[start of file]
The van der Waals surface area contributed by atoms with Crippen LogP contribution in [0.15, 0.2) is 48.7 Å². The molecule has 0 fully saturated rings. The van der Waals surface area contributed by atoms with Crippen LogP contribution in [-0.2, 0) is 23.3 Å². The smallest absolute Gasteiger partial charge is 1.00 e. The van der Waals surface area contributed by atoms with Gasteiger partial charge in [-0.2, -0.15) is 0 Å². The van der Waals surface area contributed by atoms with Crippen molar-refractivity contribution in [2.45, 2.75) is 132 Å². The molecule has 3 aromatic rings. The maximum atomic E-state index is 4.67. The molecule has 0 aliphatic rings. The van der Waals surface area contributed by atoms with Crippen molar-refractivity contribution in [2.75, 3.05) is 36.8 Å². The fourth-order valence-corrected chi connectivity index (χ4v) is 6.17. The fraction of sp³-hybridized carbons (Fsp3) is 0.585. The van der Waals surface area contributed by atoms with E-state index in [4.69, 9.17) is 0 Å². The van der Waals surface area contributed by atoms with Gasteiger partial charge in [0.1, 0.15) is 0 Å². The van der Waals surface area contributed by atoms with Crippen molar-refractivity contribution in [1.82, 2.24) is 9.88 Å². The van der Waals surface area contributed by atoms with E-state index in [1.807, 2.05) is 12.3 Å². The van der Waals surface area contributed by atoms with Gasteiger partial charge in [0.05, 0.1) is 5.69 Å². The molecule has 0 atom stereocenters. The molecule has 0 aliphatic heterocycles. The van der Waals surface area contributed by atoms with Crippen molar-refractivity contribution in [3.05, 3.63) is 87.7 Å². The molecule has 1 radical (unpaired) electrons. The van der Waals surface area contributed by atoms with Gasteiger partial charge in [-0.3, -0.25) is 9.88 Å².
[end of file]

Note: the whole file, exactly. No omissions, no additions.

The van der Waals surface area contributed by atoms with Crippen LogP contribution in [0.15, 0.2) is 48.7 Å². The molecule has 0 fully saturated rings. The van der Waals surface area contributed by atoms with Crippen LogP contribution in [-0.2, 0) is 23.3 Å². The smallest absolute Gasteiger partial charge is 1.00 e. The van der Waals surface area contributed by atoms with Gasteiger partial charge in [-0.2, -0.15) is 0 Å². The van der Waals surface area contributed by atoms with Crippen molar-refractivity contribution in [2.45, 2.75) is 132 Å². The molecule has 3 aromatic rings. The maximum atomic E-state index is 4.67. The molecule has 0 aliphatic rings. The van der Waals surface area contributed by atoms with Crippen molar-refractivity contribution in [2.75, 3.05) is 36.8 Å². The fourth-order valence-corrected chi connectivity index (χ4v) is 6.17. The fraction of sp³-hybridized carbons (Fsp3) is 0.585. The van der Waals surface area contributed by atoms with E-state index in [4.69, 9.17) is 0 Å². The van der Waals surface area contributed by atoms with Gasteiger partial charge in [0.1, 0.15) is 0 Å². The van der Waals surface area contributed by atoms with Crippen molar-refractivity contribution in [1.82, 2.24) is 9.88 Å². The van der Waals surface area contributed by atoms with E-state index in [1.807, 2.05) is 12.3 Å². The van der Waals surface area contributed by atoms with Gasteiger partial charge in [0.05, 0.1) is 5.69 Å². The molecule has 0 atom stereocenters. The molecule has 0 aliphatic heterocycles. The van der Waals surface area contributed by atoms with Crippen molar-refractivity contribution in [3.05, 3.63) is 87.7 Å². The molecule has 1 radical (unpaired) electrons. The van der Waals surface area contributed by atoms with Gasteiger partial charge in [-0.3, -0.25) is 9.88 Å².